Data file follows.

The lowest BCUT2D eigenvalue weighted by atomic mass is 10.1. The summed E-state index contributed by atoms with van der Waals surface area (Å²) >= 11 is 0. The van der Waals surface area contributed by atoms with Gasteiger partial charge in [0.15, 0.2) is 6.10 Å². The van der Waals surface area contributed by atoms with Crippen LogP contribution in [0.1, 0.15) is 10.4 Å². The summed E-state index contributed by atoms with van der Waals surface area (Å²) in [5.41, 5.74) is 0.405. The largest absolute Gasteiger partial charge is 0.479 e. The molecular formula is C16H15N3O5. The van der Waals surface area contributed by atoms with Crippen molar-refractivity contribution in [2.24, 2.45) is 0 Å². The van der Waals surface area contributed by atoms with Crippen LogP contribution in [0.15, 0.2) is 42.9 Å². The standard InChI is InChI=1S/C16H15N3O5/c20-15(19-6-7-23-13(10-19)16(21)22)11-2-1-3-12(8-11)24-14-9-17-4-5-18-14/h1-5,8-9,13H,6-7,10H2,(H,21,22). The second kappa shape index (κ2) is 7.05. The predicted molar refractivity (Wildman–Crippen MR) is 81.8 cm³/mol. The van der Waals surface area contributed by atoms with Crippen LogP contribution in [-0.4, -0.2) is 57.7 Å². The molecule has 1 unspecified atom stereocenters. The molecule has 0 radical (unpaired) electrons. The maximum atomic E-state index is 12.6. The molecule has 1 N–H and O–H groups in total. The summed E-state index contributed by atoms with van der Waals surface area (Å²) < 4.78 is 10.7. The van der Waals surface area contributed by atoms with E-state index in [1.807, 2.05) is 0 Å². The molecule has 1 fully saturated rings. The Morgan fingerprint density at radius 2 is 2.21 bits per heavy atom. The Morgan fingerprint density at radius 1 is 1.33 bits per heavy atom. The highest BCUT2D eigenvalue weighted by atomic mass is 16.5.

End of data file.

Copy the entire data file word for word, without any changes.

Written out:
The lowest BCUT2D eigenvalue weighted by atomic mass is 10.1. The summed E-state index contributed by atoms with van der Waals surface area (Å²) >= 11 is 0. The van der Waals surface area contributed by atoms with Gasteiger partial charge in [0.15, 0.2) is 6.10 Å². The van der Waals surface area contributed by atoms with Crippen LogP contribution in [0.1, 0.15) is 10.4 Å². The summed E-state index contributed by atoms with van der Waals surface area (Å²) in [5.41, 5.74) is 0.405. The largest absolute Gasteiger partial charge is 0.479 e. The molecular formula is C16H15N3O5. The van der Waals surface area contributed by atoms with Crippen molar-refractivity contribution in [2.24, 2.45) is 0 Å². The van der Waals surface area contributed by atoms with Crippen LogP contribution in [0.15, 0.2) is 42.9 Å². The standard InChI is InChI=1S/C16H15N3O5/c20-15(19-6-7-23-13(10-19)16(21)22)11-2-1-3-12(8-11)24-14-9-17-4-5-18-14/h1-5,8-9,13H,6-7,10H2,(H,21,22). The second kappa shape index (κ2) is 7.05. The predicted molar refractivity (Wildman–Crippen MR) is 81.8 cm³/mol. The van der Waals surface area contributed by atoms with Crippen LogP contribution in [-0.4, -0.2) is 57.7 Å². The molecule has 1 unspecified atom stereocenters. The molecule has 0 radical (unpaired) electrons. The maximum atomic E-state index is 12.6. The molecule has 1 N–H and O–H groups in total. The summed E-state index contributed by atoms with van der Waals surface area (Å²) < 4.78 is 10.7. The van der Waals surface area contributed by atoms with E-state index in [1.807, 2.05) is 0 Å². The molecule has 1 fully saturated rings. The Morgan fingerprint density at radius 2 is 2.21 bits per heavy atom. The Morgan fingerprint density at radius 1 is 1.33 bits per heavy atom. The highest BCUT2D eigenvalue weighted by atomic mass is 16.5.